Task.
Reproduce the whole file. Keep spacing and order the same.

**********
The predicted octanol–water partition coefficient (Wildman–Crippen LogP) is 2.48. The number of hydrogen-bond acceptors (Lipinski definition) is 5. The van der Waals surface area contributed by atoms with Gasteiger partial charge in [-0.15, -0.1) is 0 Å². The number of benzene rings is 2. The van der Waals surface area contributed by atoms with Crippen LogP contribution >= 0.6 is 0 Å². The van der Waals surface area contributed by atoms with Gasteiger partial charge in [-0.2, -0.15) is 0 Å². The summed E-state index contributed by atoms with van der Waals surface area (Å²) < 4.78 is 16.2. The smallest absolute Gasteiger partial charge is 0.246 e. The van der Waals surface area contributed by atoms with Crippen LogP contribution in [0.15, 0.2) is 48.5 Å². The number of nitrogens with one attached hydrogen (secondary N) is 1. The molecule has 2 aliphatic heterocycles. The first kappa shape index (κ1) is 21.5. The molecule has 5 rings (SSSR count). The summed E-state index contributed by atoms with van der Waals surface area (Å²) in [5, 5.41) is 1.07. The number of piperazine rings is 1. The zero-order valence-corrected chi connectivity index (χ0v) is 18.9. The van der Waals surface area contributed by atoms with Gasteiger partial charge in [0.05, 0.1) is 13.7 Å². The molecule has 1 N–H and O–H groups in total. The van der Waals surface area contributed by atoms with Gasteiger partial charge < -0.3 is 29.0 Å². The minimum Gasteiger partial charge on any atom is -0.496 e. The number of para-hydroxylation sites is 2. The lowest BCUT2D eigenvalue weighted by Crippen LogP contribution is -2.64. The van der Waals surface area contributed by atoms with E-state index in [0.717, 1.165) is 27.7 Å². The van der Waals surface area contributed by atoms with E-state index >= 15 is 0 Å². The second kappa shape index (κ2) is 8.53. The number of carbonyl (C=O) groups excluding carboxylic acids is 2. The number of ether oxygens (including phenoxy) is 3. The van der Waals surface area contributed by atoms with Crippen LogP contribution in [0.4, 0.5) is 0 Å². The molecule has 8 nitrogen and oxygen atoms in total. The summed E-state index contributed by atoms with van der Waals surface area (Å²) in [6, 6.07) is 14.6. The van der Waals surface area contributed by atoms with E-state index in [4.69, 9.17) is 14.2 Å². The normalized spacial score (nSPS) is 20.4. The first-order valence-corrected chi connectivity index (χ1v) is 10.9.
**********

The predicted octanol–water partition coefficient (Wildman–Crippen LogP) is 2.48. The number of hydrogen-bond acceptors (Lipinski definition) is 5. The van der Waals surface area contributed by atoms with Gasteiger partial charge in [-0.15, -0.1) is 0 Å². The number of benzene rings is 2. The van der Waals surface area contributed by atoms with Crippen LogP contribution >= 0.6 is 0 Å². The van der Waals surface area contributed by atoms with Gasteiger partial charge in [-0.2, -0.15) is 0 Å². The summed E-state index contributed by atoms with van der Waals surface area (Å²) < 4.78 is 16.2. The smallest absolute Gasteiger partial charge is 0.246 e. The van der Waals surface area contributed by atoms with Crippen LogP contribution in [0.15, 0.2) is 48.5 Å². The number of nitrogens with one attached hydrogen (secondary N) is 1. The molecule has 2 aliphatic heterocycles. The first kappa shape index (κ1) is 21.5. The molecule has 5 rings (SSSR count). The summed E-state index contributed by atoms with van der Waals surface area (Å²) in [5, 5.41) is 1.07. The number of piperazine rings is 1. The zero-order valence-corrected chi connectivity index (χ0v) is 18.9. The van der Waals surface area contributed by atoms with Gasteiger partial charge in [0.05, 0.1) is 13.7 Å². The molecule has 1 N–H and O–H groups in total. The van der Waals surface area contributed by atoms with Gasteiger partial charge < -0.3 is 29.0 Å². The minimum Gasteiger partial charge on any atom is -0.496 e. The number of para-hydroxylation sites is 2. The lowest BCUT2D eigenvalue weighted by Crippen LogP contribution is -2.64. The van der Waals surface area contributed by atoms with E-state index in [0.717, 1.165) is 27.7 Å². The van der Waals surface area contributed by atoms with E-state index >= 15 is 0 Å². The second kappa shape index (κ2) is 8.53. The number of carbonyl (C=O) groups excluding carboxylic acids is 2. The number of ether oxygens (including phenoxy) is 3. The van der Waals surface area contributed by atoms with Crippen LogP contribution in [0.4, 0.5) is 0 Å². The molecule has 8 nitrogen and oxygen atoms in total. The summed E-state index contributed by atoms with van der Waals surface area (Å²) in [6, 6.07) is 14.6. The van der Waals surface area contributed by atoms with E-state index in [4.69, 9.17) is 14.2 Å². The normalized spacial score (nSPS) is 20.4. The first-order valence-corrected chi connectivity index (χ1v) is 10.9.